CAMPAIGN-FINANCE reform is a bit like the weather: Everybody complains, but nobody does anything about it.
There's no question that large numbers of Americans are deeply disturbed about the way campaigns are funded. They might be surprised to learn that most Washington politicians dislike the current system - which often reduces them to endless rounds of tin-cupping dinners - as much as the voters do.
So why doesn't somebody do something, already?
Reform is difficult because the issue is complex, and no one has yet come up with a solution that doesn't give unfair advantages to one side or another. It's worth remembering that the current system for financing campaigns is itself the result of comprehensive financing ''reforms'' implemented after Watergate. People may not like those $5,000 donations by political-action committees (PACs), but at least under this system, the public can find out where the money comes from.
In the ''bad'' old days, there was often no way of knowing who was backing whom or how much money was involved. One rich donor could keep a candidate's campaign afloat - and that was true of politicians on the left as well as the right.
That's the problem with all campaign-finance proposals: They have serious unintended consequences. It's all well and good to say that the amount any one donor can give to a campaign should be limited, but that also limits the ability of party dissidents or non-mainstream candidates to reach the public.
Democrats argue (in public, anyway) that big business's influence should be limited (although they'll rarely turn down a corporate donation).
Republicans counter that if that's so, then big labor unions' monetary and in-kind donations to Democrats should be capped as well (although in most cases they'd be happy to be on the receiving end).
Another recurring idea is limits on the amount a campaign can spend. But that gives unfair advantages to incumbents, who already have the name-recognition challengers can't get without a lot of advertising. And if the limit is set too low, it can be very difficult for either side to reach the voters - as some complained was the case in Kentucky last week. Not to mention the constitutional free-speech issues such a limit raises.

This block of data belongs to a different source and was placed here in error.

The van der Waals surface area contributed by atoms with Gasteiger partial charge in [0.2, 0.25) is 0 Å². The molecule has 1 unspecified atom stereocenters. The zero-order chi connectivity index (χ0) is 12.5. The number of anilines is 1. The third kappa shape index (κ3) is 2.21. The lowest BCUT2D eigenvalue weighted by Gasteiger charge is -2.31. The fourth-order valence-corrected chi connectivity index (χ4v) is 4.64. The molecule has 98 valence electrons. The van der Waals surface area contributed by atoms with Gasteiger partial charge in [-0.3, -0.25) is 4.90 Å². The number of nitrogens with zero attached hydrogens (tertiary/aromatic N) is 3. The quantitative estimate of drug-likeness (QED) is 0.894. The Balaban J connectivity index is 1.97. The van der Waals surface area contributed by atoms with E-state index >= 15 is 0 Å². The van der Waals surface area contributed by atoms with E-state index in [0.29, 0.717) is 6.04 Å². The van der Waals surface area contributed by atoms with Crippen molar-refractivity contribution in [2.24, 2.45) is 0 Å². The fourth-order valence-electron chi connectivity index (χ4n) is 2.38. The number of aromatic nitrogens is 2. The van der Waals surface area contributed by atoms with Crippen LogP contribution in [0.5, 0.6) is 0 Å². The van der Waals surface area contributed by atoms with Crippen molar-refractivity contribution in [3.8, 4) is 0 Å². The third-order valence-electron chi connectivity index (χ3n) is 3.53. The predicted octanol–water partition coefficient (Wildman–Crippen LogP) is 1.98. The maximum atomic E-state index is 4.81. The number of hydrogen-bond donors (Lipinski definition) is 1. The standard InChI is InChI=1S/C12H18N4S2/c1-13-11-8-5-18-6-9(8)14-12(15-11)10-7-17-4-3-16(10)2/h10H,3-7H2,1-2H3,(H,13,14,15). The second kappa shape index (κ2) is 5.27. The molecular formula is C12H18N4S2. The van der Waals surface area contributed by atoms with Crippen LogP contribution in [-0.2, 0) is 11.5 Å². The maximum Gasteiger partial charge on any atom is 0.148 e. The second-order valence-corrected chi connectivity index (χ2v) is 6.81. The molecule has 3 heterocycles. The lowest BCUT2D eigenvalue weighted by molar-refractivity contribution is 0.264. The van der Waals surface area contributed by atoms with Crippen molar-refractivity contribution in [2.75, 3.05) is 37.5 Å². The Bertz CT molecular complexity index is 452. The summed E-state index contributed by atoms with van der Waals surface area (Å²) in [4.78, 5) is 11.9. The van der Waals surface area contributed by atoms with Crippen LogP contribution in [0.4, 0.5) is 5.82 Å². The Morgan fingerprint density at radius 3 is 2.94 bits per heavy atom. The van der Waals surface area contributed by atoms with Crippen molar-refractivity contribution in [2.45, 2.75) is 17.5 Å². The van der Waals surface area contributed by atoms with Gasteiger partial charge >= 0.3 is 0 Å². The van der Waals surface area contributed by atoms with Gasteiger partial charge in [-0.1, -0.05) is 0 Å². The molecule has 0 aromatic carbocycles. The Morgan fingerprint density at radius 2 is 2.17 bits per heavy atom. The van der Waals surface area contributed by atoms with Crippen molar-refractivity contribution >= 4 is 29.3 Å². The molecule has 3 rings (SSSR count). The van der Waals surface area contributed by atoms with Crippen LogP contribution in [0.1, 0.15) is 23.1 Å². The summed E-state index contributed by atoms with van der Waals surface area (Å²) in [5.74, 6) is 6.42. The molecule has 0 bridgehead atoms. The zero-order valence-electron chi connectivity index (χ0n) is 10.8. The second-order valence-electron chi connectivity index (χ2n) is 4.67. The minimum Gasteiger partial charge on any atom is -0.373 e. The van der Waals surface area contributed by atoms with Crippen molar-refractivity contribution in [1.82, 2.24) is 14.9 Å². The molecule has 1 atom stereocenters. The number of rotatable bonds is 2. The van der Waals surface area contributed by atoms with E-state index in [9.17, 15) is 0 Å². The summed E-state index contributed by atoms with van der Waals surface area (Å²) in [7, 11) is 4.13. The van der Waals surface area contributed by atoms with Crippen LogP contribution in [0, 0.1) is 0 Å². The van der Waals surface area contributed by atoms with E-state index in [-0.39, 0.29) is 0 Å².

What about free broadcast time - the system adopted in many other countries? On first examination, this seems like a good idea for equalizing politicians' time before the public. But how many Americans are going to watch a political broadcast when ''Monday Night Football,'' ''Friends,'' or some other big-audience show is pulling viewers to another channel? How many watched the recent WMUR-TV GOP candidate forum in Manchester, N.H., broadcast nationally on CNN.
In addition there's the matter of whether the government has the right to take time away from private broadcasters without paying for it?
That doesn't mean Congress shouldn't keep trying. President Clinton and House Speaker Gingrich shook hands on an agreement last September in New Hampshire to set up a commission to reform campaign financing. The commission doesn't exist yet, although last week Mr. Gingrich finally proposed creating a 16-member bipartisan group after repeated prodding from the White House.
A bill introduced by Sens. John McCain (R) of Arizona and Russ Feingold (D) of Wisconsin appears to be garnering support on Capitol Hill. It would place voluntary limits on spending in congressional campaigns and reward candidates who abide by them with free and discounted TV time. It would also restrict giving by PACs, and ban ''soft money'' - unregulated donations given directly to political parties by unions and corporations. Congressional candidates would also have to raise 60 percent of their campaign funds from people living in their home state.
We support passage of this bill, but we're not fully convinced that its reforms will lead to squeaky-clean politics. Cleaner politics, maybe. But ingenious candidates of all persuasions will find ways to maneuver around whatever system is in place. Campaign reform, like other political reforms, is a continuing process. It requires public vigilance, generation after generation.